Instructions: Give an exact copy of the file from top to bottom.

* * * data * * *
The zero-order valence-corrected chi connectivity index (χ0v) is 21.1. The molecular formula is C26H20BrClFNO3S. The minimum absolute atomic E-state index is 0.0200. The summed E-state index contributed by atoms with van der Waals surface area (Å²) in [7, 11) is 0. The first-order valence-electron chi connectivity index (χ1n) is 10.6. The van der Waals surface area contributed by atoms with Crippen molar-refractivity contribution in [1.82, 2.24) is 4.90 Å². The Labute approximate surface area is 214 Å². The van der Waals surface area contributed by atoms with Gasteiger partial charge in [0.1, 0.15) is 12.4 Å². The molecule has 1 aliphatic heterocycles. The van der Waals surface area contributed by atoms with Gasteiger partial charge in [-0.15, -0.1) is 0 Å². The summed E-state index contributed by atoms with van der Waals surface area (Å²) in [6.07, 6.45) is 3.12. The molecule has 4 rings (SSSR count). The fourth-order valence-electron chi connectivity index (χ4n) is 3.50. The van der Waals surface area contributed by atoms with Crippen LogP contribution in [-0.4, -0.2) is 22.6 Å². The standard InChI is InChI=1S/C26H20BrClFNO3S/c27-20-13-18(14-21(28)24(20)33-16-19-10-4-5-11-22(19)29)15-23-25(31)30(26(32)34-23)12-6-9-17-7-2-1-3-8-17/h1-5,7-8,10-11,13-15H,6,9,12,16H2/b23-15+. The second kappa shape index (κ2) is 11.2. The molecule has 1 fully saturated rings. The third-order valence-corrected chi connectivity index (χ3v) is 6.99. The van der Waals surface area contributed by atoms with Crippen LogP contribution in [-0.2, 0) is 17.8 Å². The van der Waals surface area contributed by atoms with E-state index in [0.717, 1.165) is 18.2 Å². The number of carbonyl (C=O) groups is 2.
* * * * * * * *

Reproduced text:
The zero-order valence-corrected chi connectivity index (χ0v) is 21.1. The molecular formula is C26H20BrClFNO3S. The minimum absolute atomic E-state index is 0.0200. The summed E-state index contributed by atoms with van der Waals surface area (Å²) in [7, 11) is 0. The first-order valence-electron chi connectivity index (χ1n) is 10.6. The van der Waals surface area contributed by atoms with Crippen molar-refractivity contribution in [1.82, 2.24) is 4.90 Å². The Labute approximate surface area is 214 Å². The van der Waals surface area contributed by atoms with Gasteiger partial charge in [0.1, 0.15) is 12.4 Å². The molecule has 1 aliphatic heterocycles. The van der Waals surface area contributed by atoms with Gasteiger partial charge in [-0.15, -0.1) is 0 Å². The summed E-state index contributed by atoms with van der Waals surface area (Å²) in [6.07, 6.45) is 3.12. The molecule has 4 rings (SSSR count). The fourth-order valence-electron chi connectivity index (χ4n) is 3.50. The van der Waals surface area contributed by atoms with Crippen LogP contribution in [-0.4, -0.2) is 22.6 Å². The standard InChI is InChI=1S/C26H20BrClFNO3S/c27-20-13-18(14-21(28)24(20)33-16-19-10-4-5-11-22(19)29)15-23-25(31)30(26(32)34-23)12-6-9-17-7-2-1-3-8-17/h1-5,7-8,10-11,13-15H,6,9,12,16H2/b23-15+. The second kappa shape index (κ2) is 11.2. The molecule has 1 fully saturated rings. The third-order valence-corrected chi connectivity index (χ3v) is 6.99. The van der Waals surface area contributed by atoms with Crippen LogP contribution in [-0.2, 0) is 17.8 Å². The van der Waals surface area contributed by atoms with E-state index in [0.717, 1.165) is 18.2 Å². The number of carbonyl (C=O) groups is 2.